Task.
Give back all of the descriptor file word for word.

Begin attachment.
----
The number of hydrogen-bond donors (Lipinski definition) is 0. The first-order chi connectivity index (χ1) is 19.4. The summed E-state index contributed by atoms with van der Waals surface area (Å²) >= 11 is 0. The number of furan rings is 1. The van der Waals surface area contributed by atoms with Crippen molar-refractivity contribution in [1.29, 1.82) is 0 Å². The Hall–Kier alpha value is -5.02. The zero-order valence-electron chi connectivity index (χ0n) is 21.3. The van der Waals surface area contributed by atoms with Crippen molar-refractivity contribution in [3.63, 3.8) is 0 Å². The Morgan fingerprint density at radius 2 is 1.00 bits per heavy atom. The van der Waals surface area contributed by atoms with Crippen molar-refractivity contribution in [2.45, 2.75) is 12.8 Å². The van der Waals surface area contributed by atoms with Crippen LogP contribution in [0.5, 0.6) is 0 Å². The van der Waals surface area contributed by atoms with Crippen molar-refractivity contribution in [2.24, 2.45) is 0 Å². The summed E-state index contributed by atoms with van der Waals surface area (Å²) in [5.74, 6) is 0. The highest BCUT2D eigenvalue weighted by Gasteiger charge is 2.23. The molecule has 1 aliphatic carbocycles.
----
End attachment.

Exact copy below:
The number of hydrogen-bond donors (Lipinski definition) is 0. The first-order chi connectivity index (χ1) is 19.4. The summed E-state index contributed by atoms with van der Waals surface area (Å²) >= 11 is 0. The number of furan rings is 1. The van der Waals surface area contributed by atoms with Crippen molar-refractivity contribution in [1.29, 1.82) is 0 Å². The Hall–Kier alpha value is -5.02. The zero-order valence-electron chi connectivity index (χ0n) is 21.3. The van der Waals surface area contributed by atoms with Crippen molar-refractivity contribution in [3.63, 3.8) is 0 Å². The Morgan fingerprint density at radius 2 is 1.00 bits per heavy atom. The van der Waals surface area contributed by atoms with Crippen molar-refractivity contribution in [2.45, 2.75) is 12.8 Å². The van der Waals surface area contributed by atoms with Crippen LogP contribution in [0.5, 0.6) is 0 Å². The van der Waals surface area contributed by atoms with Crippen molar-refractivity contribution in [2.24, 2.45) is 0 Å². The summed E-state index contributed by atoms with van der Waals surface area (Å²) in [5.74, 6) is 0. The highest BCUT2D eigenvalue weighted by Gasteiger charge is 2.23. The molecule has 1 aliphatic carbocycles.